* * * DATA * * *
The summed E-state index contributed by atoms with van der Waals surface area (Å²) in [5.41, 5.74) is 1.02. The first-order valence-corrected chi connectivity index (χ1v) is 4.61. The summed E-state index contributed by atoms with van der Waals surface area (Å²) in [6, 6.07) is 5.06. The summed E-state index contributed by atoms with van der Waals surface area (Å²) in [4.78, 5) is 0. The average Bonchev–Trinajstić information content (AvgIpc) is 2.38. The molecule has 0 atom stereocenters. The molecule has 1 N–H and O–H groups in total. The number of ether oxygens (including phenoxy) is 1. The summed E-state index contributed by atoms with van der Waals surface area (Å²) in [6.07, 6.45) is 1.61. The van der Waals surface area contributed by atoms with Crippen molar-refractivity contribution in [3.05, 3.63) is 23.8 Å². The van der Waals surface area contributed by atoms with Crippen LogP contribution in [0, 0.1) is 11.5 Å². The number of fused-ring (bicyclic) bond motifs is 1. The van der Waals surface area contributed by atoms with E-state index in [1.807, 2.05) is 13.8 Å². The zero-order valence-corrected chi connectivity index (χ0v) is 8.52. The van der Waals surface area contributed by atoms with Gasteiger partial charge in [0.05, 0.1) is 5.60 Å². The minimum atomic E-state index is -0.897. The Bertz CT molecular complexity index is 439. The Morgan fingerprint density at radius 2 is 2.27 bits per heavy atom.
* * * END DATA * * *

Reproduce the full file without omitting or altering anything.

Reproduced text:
The summed E-state index contributed by atoms with van der Waals surface area (Å²) in [5.41, 5.74) is 1.02. The first-order valence-corrected chi connectivity index (χ1v) is 4.61. The summed E-state index contributed by atoms with van der Waals surface area (Å²) in [6, 6.07) is 5.06. The summed E-state index contributed by atoms with van der Waals surface area (Å²) in [4.78, 5) is 0. The average Bonchev–Trinajstić information content (AvgIpc) is 2.38. The molecule has 0 atom stereocenters. The molecule has 1 N–H and O–H groups in total. The number of ether oxygens (including phenoxy) is 1. The summed E-state index contributed by atoms with van der Waals surface area (Å²) in [6.07, 6.45) is 1.61. The van der Waals surface area contributed by atoms with Crippen molar-refractivity contribution in [3.05, 3.63) is 23.8 Å². The van der Waals surface area contributed by atoms with Crippen LogP contribution in [0, 0.1) is 11.5 Å². The number of fused-ring (bicyclic) bond motifs is 1. The van der Waals surface area contributed by atoms with E-state index in [1.807, 2.05) is 13.8 Å². The zero-order valence-corrected chi connectivity index (χ0v) is 8.52. The van der Waals surface area contributed by atoms with Gasteiger partial charge in [0.05, 0.1) is 5.60 Å². The minimum atomic E-state index is -0.897. The Bertz CT molecular complexity index is 439. The Morgan fingerprint density at radius 2 is 2.27 bits per heavy atom.